Usually very highly paid and with a seemingly low entry criteria, Document Review roles are becoming an increasingly common way for legal professionals to make a living of late, but what does the role really entail? What are employers looking for from a potential candidate? And what are the pros and cons of these highly popular positions.
What is document review? The roles, as you would expect are hugely varied, encompassing everything from assessing huge volumes of audio, hard copy or electronic files and screening for relevance, privilege or confidentiality concerns.
What does the ideal candidate look like? Who can apply to do it? The recurring themes in this area of recruitment are a degree of existing knowledge of the law (ideally LLB or GDL and LPC as a minimum requirement), candidates with immediate availability, some existing experience in a City firm and additional languages are usually a huge bonus too.
Subject to these requirements, there are usually three points during a person’s legal career where they are likely to undertake Document Review. Firstly, candidates who are qualified in another jurisdiction, who wish to make the move to London, gain experience as a Paralegal from a top firm and make some good money in the meantime, whilst making use of any language skills. Candidates who are UK qualified, have gained several years experience and wish to work more flexibly, perhaps at a month at a time with the option to pick and choose each project. And finally, recent graduates, who have completed their LPC and are looking to gain experience within large City firms before undertaking training contracts. As with all roles, there are positives and negatives, these are definitely worth consideration before undertaking a document review role.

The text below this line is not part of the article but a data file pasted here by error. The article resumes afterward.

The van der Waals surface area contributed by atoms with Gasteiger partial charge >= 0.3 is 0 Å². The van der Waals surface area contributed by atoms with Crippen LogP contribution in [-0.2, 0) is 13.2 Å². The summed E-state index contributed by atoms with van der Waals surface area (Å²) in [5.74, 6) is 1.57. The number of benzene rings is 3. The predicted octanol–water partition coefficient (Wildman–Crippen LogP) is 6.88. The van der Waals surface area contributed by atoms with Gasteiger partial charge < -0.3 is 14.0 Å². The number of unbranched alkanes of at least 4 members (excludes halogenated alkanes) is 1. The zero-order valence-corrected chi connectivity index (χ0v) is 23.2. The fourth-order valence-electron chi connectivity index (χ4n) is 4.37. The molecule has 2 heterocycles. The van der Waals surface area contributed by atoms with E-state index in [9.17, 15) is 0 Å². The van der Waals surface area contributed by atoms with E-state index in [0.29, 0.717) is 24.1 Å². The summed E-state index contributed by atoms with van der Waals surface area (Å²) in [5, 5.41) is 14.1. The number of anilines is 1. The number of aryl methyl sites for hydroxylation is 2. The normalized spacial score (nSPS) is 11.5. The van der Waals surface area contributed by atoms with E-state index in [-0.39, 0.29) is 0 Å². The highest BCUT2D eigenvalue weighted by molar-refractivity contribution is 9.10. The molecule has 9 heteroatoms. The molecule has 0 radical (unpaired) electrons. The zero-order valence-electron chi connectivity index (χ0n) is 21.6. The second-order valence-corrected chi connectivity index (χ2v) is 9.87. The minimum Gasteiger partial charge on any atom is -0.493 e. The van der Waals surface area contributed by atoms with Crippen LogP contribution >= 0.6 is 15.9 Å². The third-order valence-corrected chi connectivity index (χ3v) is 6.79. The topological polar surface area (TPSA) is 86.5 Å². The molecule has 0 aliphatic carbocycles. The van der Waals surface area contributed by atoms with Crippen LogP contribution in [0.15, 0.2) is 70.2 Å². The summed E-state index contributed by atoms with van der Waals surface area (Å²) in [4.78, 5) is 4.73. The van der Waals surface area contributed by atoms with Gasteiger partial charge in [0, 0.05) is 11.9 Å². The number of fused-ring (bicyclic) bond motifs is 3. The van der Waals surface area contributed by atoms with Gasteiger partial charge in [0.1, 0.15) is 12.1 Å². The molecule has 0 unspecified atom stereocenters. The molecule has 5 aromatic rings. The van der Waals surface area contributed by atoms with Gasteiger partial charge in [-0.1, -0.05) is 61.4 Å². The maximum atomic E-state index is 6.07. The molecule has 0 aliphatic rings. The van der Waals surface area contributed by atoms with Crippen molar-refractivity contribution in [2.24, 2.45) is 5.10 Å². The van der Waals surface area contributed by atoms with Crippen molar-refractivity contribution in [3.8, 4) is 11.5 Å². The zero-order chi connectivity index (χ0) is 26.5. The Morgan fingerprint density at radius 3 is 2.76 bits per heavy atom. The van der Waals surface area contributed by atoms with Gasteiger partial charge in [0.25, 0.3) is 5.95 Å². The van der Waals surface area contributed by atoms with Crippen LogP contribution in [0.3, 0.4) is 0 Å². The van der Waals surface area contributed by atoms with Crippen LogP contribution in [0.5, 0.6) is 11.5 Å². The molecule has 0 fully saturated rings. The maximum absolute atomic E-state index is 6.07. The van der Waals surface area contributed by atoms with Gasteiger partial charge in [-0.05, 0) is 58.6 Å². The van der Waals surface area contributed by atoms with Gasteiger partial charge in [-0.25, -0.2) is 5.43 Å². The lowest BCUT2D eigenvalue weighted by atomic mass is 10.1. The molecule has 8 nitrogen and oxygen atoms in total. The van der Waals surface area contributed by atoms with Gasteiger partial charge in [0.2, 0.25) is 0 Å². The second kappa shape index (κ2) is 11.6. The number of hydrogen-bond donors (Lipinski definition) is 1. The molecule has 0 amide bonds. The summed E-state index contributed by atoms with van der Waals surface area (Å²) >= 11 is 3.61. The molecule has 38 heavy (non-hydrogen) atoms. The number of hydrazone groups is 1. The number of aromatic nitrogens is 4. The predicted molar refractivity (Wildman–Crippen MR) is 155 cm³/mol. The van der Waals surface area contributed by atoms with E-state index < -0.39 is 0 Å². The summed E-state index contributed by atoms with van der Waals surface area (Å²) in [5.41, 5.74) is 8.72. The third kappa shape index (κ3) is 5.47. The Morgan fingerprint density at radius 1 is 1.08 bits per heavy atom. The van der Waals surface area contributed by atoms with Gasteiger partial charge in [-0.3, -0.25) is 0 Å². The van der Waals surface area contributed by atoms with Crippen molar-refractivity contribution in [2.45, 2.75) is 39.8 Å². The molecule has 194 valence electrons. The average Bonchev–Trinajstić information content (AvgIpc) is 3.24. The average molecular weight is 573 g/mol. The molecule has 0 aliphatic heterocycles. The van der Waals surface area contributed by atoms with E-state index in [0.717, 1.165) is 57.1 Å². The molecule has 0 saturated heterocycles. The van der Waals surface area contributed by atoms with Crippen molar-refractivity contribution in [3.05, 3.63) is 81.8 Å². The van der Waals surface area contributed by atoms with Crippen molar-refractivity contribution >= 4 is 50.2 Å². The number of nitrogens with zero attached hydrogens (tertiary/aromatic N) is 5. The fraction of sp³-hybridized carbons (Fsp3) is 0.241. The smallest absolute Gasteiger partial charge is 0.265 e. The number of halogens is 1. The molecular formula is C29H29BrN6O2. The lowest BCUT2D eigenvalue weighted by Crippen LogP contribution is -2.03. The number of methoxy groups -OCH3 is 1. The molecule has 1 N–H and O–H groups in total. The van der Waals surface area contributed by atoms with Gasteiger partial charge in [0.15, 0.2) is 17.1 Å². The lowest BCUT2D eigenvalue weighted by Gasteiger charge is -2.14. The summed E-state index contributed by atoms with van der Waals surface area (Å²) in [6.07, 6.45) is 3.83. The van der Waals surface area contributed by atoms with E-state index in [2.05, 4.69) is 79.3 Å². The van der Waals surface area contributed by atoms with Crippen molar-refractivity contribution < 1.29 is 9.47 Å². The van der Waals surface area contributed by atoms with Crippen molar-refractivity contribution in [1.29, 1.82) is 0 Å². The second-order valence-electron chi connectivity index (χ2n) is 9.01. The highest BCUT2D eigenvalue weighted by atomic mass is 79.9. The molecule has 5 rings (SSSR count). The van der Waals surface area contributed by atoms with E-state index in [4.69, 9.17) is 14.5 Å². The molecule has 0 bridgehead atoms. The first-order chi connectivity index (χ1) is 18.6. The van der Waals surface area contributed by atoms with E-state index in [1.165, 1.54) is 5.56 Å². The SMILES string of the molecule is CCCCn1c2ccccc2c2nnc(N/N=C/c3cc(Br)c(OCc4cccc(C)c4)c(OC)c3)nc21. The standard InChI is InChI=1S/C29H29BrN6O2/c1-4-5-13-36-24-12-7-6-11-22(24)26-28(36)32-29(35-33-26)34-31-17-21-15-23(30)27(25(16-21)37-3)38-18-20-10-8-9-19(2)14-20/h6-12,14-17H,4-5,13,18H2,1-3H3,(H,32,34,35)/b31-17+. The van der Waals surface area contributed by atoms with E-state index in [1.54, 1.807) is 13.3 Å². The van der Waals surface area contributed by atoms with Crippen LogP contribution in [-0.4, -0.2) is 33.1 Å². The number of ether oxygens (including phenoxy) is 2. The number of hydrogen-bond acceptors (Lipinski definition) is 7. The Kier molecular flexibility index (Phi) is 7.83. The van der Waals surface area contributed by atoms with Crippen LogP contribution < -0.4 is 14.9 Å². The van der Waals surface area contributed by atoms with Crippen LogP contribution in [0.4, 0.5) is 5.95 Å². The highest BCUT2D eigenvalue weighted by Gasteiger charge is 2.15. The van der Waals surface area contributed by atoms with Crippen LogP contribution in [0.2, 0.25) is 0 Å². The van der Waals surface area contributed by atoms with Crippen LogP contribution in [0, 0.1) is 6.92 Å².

Some of the benefits of Document Review work include, being able to add the names of some of the best US, Magic and Silver Circle firms on your CV, great remuneration available, with rates anywhere from £13.00 to £22.00 per hour for non qualified positions and all the way up to £45 per hour for qualified litigators. Not to mention the overtime available, which often goes up to one and half or double the standard hourly rate if available. On top of this, even without previous experience, these roles are usually require no interviews, and can last anywhere from a day to a year and with the rise of document review centres roles of this kind are becoming increasingly easy to find.
However, as with any role, there are also some less than desirable elements of this kind of work too. Firstly, many firms have very strict conflict or competition requirements, most commonly exposure to Foreign Exchange (FX) or Libor matters, (once you have worked on an FX or Libor matter, you are conflicted and cannot work on any Document Review of the same topic again, even if you only worked in a team with people who work in the area or only worked within the area for an hour!) so ensure that if you undertake a review which will conflict you it’s a longer term role, otherwise a week’s work might end up disqualifying you from a one year contract! Next, although Doc Review is a great way to earn money, if you work in the area for too many years there is a risk that candidates can become pigeon-holed and might find it more difficult to secure a fee earning role later down the line, although this is usually only true of candidates who have worked in the area for 5+ years, which few candidates can stomach due to the repetitive and not particularly glamourous nature of the work.
Overall, the option to work as a Document Review Paralegal can provide good exposure to some of London’s top International and City firms, but the work can be extremely unstimulating and despite being well paid often doesn’t provide much job security. In the eyes if most, it can provide great earning potential for a short time, but isn’t everyone’s chosen long term career.